Opinion: The next presidential debate needs a Trump timeout room

President Trump, left, and former Vice President Joe Biden spar during their first debate Tuesday in Cleveland.
President Trump interrupts former Vice President Joe Biden during their first debate Tuesday. The scene would be repeated over and over.
(AFP via Getty Images)

The presidential debate had clear rules, a fair-minded moderator and good questions about worthwhile issues. What it was missing: a timeout room and microphones that could be turned off and on by said moderator, Fox News’ Chris Wallace.

It could have used a mom, too. Someone who knows how to exert some discipline over a heedless child.

That was what this mom thought as she heard President Trump’s constant interruptions, his rude talking-over and Wallace’s relative helplessness at restoring order despite some real efforts on his part as the evening deteriorated. The room needed someone who knows how to use the word “rude” in a way that means “you’d better not do that again, mister, president or not.”


Trump’s behavior wasn’t just discourteous and disrespectful toward former Vice President Joe Biden and Wallace but to the entire watching American public. His refusal to stop butting in, to stop talking over others, made the debate torturous. It was an almost completely useless vehicle for learning about the candidates and the issues. The facts? Well, who expected facts?

Let’s leave alone for now the number of misleading and downright lying statements by Trump. (OK, just one: The Portland sheriff came out in support of him? The sheriff ‘s response: Not now. Not ever.) Biden told a few less-than-fully-truths as well.

It was Trump’s constant disruptions, and refusal to listen to Wallace’s increasingly stern reminders that it was not his turn to speak, that turned the debate from a place where serious issues might be seriously discussed to a low-rent display of bad behavior. This wasn’t appropriate viewing for children, that’s for sure. Who would feel inspired to vote after a display like this? I’ve seen horror movies that made me cringe less.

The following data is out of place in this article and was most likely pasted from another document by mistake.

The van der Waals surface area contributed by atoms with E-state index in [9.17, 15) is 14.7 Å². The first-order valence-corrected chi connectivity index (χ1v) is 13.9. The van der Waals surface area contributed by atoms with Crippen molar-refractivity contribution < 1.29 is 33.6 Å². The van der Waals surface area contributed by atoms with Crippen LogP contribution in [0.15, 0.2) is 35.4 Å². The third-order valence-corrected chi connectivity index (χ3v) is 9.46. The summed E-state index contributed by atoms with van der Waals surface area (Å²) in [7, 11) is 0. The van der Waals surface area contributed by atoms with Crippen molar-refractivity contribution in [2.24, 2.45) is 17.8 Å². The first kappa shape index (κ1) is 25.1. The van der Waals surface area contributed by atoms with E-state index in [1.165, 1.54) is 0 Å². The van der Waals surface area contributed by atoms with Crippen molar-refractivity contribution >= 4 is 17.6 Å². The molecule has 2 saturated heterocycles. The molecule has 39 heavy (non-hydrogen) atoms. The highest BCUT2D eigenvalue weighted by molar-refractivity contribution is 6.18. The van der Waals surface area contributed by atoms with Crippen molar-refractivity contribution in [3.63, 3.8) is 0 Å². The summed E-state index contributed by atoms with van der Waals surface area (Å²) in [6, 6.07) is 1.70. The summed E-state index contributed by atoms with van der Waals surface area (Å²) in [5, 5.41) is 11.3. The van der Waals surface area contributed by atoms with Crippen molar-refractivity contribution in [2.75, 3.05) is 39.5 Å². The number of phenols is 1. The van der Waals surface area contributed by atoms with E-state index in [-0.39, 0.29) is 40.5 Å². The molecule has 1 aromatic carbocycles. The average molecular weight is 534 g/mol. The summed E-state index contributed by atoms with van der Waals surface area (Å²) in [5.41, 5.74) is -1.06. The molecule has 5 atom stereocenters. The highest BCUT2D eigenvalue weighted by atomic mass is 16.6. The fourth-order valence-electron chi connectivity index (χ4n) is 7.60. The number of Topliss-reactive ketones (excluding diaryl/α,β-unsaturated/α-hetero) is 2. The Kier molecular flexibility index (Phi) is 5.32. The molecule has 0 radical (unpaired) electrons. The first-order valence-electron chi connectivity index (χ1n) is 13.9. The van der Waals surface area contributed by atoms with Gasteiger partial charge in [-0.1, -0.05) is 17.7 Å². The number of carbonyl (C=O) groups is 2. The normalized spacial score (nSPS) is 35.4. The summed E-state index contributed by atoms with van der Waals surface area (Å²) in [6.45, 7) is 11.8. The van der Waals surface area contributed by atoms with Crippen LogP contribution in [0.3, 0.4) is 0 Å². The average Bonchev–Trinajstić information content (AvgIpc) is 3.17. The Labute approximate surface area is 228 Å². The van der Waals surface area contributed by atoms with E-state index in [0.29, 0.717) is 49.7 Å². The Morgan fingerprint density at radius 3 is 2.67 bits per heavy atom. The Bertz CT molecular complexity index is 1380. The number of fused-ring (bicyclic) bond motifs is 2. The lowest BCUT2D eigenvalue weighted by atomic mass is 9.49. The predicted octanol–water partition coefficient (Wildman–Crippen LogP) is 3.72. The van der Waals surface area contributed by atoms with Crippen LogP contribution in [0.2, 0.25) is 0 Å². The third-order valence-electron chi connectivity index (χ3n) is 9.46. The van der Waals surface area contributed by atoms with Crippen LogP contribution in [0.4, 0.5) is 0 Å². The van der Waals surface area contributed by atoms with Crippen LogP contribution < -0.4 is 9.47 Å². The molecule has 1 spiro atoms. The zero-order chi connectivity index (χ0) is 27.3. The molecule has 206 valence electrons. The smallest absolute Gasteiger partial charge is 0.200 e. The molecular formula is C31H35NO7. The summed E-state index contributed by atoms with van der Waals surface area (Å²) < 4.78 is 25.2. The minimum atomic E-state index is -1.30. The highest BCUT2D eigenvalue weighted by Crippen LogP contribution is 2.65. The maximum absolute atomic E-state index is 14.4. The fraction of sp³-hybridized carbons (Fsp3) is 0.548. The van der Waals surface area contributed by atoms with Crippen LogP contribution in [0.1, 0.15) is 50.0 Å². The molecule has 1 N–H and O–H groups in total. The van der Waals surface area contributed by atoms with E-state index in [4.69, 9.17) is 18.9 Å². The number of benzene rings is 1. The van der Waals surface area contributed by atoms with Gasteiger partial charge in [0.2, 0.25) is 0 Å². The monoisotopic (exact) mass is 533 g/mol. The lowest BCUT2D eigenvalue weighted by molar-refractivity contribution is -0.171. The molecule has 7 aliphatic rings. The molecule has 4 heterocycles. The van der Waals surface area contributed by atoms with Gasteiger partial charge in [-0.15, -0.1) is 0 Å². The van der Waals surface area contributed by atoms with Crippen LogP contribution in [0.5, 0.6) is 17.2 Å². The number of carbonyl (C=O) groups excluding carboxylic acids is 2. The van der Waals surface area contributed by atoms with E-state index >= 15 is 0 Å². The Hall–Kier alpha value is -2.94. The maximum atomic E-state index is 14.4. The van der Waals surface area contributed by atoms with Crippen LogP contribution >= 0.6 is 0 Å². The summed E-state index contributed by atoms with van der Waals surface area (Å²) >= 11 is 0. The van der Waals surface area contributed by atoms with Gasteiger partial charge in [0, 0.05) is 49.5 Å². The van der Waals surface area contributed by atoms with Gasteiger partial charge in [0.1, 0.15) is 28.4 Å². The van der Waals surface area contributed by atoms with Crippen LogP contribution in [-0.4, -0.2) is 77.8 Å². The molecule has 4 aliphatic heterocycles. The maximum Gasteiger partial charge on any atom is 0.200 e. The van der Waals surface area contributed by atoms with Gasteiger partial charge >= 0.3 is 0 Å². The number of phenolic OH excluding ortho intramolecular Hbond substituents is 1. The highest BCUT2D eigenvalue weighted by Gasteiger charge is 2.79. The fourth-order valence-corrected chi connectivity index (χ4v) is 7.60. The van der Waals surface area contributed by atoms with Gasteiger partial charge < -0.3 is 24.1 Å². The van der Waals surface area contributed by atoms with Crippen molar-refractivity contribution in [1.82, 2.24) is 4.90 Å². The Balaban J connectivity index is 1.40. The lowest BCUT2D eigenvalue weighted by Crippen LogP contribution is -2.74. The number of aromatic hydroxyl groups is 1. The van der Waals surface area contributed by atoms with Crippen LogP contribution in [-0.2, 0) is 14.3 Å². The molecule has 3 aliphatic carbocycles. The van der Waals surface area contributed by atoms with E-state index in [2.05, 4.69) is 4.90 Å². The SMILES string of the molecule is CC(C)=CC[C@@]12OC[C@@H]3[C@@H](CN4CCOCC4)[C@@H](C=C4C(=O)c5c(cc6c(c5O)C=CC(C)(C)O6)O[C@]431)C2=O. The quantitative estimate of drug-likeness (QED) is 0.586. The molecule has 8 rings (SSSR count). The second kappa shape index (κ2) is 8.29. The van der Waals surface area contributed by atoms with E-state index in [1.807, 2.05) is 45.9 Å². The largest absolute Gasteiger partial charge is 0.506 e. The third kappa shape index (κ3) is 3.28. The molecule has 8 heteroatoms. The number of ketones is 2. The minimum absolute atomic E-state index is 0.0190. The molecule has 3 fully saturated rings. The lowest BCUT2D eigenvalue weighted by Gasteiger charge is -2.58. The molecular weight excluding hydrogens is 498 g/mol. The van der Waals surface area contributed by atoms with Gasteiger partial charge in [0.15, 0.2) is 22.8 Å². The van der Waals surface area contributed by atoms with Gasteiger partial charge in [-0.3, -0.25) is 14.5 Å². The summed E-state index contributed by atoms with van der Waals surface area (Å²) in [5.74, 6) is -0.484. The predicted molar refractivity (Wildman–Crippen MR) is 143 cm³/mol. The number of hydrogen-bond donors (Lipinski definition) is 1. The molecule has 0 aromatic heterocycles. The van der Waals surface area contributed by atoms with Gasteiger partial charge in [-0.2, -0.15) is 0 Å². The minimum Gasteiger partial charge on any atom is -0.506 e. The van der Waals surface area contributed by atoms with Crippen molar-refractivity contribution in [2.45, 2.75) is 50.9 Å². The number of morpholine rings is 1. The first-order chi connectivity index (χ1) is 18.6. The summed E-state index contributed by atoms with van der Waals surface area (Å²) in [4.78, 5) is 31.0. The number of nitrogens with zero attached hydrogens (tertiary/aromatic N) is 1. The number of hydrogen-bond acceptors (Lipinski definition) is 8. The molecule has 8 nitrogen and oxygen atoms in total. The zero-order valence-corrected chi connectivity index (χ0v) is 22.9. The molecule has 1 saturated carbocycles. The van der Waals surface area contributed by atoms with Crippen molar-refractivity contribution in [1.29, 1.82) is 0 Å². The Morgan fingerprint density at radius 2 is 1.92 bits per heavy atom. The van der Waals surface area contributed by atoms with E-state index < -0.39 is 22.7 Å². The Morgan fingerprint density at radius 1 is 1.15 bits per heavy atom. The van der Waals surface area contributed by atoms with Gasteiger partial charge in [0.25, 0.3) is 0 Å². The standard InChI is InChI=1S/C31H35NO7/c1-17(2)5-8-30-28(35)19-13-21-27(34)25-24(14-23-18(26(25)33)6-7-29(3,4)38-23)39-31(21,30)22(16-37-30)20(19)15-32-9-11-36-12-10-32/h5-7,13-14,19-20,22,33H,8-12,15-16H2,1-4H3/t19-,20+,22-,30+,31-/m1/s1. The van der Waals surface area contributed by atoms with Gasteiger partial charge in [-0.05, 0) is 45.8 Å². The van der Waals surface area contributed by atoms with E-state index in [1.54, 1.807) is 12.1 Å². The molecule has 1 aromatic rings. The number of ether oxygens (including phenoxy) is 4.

With someone like Trump in the room, each of the candidates should have been given a plexiglass booth and another rule: Behave or you’re punished. You get one cutoff warning and if you don’t immediately shut your trap, your microphone goes off for one minute while your opponent gets to speak, uninterrupted.

Every. Time. It. Happens.

Because moms know that consequences have to be consistent to work.

That would have made things simple, clear, fair, and a lot easier on the viewers’ ears. Imagine if we could have listened to one person at a time instead of the cacophony of two old guys grumping at each other at the same time. Plus, it probably would provide an opportunity to see Trump throw a full-blown tantrum in pantomime as he realized that for once the rules applied to him. Soon, the sound booth would become a crying room.

I accept, sadly, that the old-style art of debate — in which thoughtful people practiced skilled oratory and used the opportunity to inform the public about their platforms — has been gone for decades. Remember “Read my lips. No new taxes”? That 1988 statement by then-candidate George H.W. Bush introduced the sound bite to presidential debates and was seen at the time as a cheapening of the discourse, a chance to play a quick one for headlines instead of engaging in a serious discussion. In retrospect, it looks downright intellectual. At least he was talking about an issue instead of engaging in personal attacks. At least he waited his turn.


The cheapening has been going on ever since, until it reached the point of public disgrace Tuesday night.

Without an “off” switch to the debaters’ mics, the next sound during presidential debates will be the “off” switches of TV sets and computers at home as American voters literally and metaphorically turn off from civic engagement.